For the sake of expediency, Beltz, Smith, and Dorshimer dipped into the existing Oldsmobile parts bin. The obvious starting point was the heavy-duty parts Oldsmobile had already developed for police buyers. The F-85, for instance, offered a B01 City Cruiser Apprehender package, which included a firmer suspension and the 290 horsepower (216 kW) V8. Oldsmobile PR executive Dave Jarrard suggested that they needed at least 300 horsepower (224 kW), so they fitted the F-85’s 330 cu. in. (5,404 cc) engine with a hotter camshaft, dual exhausts, and sturdier internal components, bringing it to a claimed 310 hp (231 kW).
The obvious question is why Olds did not simply use the big 394 cu. in. (6,460 cc) Rocket V8, which offered up to 345 gross horsepower (257 kW). While it was 73 lb (33 kg) heavier than the small-block 330, the 394 was not a great deal heavier than Pontiac’s 389 and probably would have fit under the hood of the F-85 without much difficulty. On the other hand, the existing Rocket engine was then nearing the end of its long life; it was due to be replaced for 1965 by tall-deck derivatives of the 330, which was a new and significantly more modern design. Furthermore, there was still the matter of the engine-displacement policy. The GTO had violated the spirit, if not the letter, of that prohibition, and, at the time the Olds project began, it was not clear if senior management was going to let Pontiac get away with it. Unlike Pete Estes, Jack Wolfram was not one to take a cavalier attitude toward corporate policy.
Like the GTO, Oldsmobile’s new performance package was technically an option, listed on the order form as the B09 Police Apprehender Pursuit package. It included the 310-horsepower (231 kW) engine and a full assortment of heavy-duty suspension and drivetrain pieces, including stiffer springs, firmer shocks, front and rear anti-roll bars, and wider wheels, borrowed from the F-85 station wagon. Since the two-speed Jetaway automatic could not cope with the high-revving engine, a wide-ratio Muncie four-speed was standard. The price of the B09 package was $285.14, most of which was the cost of the four-speed; Oldsmobile charged nearly $200 for it as a stand-alone option. Someone, presumably Dave Jarrard, recognized that “B09” was not the catchiest of names, so Oldsmobile advertised the package as “4-4-2” (or just 442).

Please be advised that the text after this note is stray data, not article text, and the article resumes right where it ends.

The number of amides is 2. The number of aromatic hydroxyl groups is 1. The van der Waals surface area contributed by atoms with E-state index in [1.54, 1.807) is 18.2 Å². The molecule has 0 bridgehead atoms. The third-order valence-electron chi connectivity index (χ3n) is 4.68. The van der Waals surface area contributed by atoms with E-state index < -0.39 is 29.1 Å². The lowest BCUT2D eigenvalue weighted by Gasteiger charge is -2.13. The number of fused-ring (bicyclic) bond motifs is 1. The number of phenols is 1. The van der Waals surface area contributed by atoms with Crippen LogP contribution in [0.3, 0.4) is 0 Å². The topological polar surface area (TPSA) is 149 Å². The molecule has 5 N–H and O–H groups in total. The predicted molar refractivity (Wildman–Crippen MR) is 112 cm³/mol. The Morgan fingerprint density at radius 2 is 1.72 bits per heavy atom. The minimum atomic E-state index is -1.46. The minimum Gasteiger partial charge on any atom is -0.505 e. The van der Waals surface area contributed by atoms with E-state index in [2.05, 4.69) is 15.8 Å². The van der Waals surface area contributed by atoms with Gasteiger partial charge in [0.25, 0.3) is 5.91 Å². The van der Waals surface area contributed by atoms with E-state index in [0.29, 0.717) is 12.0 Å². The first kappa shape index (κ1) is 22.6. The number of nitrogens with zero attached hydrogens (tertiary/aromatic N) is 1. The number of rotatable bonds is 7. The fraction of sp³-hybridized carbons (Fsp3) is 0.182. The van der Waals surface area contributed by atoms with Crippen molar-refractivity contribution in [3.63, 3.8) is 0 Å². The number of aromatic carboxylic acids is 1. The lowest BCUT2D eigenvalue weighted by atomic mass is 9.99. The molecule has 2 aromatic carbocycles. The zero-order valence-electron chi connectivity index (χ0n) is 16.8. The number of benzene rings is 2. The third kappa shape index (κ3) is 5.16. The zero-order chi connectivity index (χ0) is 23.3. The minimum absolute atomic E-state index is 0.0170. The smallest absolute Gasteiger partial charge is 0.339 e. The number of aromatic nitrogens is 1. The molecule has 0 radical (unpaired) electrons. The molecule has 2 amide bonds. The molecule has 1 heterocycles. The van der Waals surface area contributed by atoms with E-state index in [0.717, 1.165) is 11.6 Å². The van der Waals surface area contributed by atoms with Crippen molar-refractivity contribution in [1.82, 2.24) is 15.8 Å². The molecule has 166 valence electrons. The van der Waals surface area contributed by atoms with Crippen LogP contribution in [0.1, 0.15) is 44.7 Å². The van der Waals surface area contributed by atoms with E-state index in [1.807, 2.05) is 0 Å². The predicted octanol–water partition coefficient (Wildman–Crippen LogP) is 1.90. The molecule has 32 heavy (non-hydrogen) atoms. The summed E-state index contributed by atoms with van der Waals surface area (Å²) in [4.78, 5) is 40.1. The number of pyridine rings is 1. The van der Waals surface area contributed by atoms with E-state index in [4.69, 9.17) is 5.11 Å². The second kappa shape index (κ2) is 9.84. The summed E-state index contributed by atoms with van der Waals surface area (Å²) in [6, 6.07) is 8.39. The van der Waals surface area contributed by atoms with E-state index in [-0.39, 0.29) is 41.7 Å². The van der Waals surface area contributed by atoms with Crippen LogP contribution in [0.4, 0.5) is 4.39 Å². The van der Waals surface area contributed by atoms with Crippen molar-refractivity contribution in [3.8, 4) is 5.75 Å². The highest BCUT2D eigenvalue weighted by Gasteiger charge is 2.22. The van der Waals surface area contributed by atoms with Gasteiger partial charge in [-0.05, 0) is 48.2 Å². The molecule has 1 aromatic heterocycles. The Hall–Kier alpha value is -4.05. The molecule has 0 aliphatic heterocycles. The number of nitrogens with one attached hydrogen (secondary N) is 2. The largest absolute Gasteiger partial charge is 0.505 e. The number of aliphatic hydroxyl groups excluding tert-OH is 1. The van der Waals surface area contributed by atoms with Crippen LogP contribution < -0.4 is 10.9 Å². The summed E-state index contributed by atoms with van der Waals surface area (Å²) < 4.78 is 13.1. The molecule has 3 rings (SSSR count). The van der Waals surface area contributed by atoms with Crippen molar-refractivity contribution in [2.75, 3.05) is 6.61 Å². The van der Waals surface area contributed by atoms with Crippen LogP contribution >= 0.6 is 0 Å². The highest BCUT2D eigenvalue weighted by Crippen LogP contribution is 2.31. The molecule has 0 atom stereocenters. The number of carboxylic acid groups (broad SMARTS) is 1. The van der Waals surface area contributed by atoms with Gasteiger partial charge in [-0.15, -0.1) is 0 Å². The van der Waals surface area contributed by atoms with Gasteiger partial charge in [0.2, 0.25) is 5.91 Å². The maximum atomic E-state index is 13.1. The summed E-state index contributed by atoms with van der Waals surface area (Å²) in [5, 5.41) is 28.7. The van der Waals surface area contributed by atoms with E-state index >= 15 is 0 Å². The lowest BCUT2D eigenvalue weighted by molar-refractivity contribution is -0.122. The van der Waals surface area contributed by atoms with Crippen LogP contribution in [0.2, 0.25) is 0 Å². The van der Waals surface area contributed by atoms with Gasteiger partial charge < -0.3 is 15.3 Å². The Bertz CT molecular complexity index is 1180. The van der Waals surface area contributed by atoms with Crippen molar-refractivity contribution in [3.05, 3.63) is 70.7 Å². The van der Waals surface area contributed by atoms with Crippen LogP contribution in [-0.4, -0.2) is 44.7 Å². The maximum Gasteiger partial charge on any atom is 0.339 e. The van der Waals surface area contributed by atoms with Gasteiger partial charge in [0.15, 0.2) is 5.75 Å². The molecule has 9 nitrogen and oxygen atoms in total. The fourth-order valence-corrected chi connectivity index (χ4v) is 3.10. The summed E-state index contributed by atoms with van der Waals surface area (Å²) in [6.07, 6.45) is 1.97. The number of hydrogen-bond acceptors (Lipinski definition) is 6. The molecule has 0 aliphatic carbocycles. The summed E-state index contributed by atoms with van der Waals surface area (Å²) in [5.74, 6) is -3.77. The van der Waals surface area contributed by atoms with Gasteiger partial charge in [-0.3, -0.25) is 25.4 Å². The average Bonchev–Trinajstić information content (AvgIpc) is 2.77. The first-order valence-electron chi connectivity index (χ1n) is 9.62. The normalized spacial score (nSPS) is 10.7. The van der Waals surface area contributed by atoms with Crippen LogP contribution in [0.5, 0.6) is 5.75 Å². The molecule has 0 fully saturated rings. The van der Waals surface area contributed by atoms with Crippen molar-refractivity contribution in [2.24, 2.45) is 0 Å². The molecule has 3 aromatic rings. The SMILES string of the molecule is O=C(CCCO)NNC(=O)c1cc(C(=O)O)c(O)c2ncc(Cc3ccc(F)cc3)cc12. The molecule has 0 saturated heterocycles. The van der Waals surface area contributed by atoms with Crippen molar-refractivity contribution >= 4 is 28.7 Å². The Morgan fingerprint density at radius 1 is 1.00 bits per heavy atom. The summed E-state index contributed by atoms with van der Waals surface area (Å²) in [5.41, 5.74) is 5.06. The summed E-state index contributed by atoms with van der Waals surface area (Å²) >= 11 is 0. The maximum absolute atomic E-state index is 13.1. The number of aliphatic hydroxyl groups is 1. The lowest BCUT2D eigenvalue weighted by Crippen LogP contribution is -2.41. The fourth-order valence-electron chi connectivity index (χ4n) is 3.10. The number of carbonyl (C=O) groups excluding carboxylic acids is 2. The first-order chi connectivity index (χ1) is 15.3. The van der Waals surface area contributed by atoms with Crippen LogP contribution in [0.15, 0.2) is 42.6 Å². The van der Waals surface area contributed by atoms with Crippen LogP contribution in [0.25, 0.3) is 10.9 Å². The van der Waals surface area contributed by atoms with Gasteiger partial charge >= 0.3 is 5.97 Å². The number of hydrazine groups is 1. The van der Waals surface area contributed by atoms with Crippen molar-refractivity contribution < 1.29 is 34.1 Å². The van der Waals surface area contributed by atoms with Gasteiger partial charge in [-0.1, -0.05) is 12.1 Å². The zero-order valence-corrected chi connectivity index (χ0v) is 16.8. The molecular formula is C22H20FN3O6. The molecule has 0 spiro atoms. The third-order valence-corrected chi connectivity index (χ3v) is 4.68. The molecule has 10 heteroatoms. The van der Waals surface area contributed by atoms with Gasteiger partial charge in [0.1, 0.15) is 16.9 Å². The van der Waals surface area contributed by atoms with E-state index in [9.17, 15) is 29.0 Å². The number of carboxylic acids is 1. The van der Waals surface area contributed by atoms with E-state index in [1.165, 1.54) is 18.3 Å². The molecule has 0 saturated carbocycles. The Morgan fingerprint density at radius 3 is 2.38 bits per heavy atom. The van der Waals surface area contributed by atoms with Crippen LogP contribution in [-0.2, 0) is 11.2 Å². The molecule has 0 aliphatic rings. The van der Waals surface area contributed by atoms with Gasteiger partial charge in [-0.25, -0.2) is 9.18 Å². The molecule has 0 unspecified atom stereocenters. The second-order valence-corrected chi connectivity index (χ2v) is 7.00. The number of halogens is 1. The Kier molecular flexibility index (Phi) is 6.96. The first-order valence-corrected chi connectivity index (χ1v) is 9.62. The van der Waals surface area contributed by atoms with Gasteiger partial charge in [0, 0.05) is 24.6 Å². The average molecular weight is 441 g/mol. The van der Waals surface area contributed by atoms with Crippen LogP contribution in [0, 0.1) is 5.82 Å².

Since it gave up 59 cubic inches (975 cc) and 38 horsepower (28 kW) to the GTO, the Oldsmobile 442 was not as quick as the Pontiac, but could go from 0-60 mph (0-97 km/h) in about 7.5 seconds with a top speed of nearly 120 mph (193 km/h). The 442’s heavy-duty suspension erased much of the standard suspension’s sogginess and reduced the A-body’s customary understeer to more manageable proportions. Unfortunately, the brakes were not similarly upgraded; with only 268 in² (0.17 m²) of swept area, the standard drums were barely adequate for a six-cylinder F-85, let alone the hotter 442.
The launch of the 442, late in the 1964 model year, was low key. Compared to the GTO, it seemed almost hesitant, with cautious advertising and a notable lack of gimmicks. Performance car or not, it was still an Oldsmobile, and an Olds police car, at that. Nonetheless, the automotive press was very fond of the early 442 and several reviewers remarked that it was what the regular F-85 should have been. Car Life, which had been sharply critical of the standard Cutlass, called the 442 one of the best-handling passenger cars made in America.
Even so, production was very limited. Oldsmobile built only 2,999 cars with the B09 package in 1964, about 1.8% of F-85 production. The majority of 442s were Cutlass hardtops, but about ten F-85 sedans also got the Police Apprehender package; most apparently went to the nearby Lansing Police Department.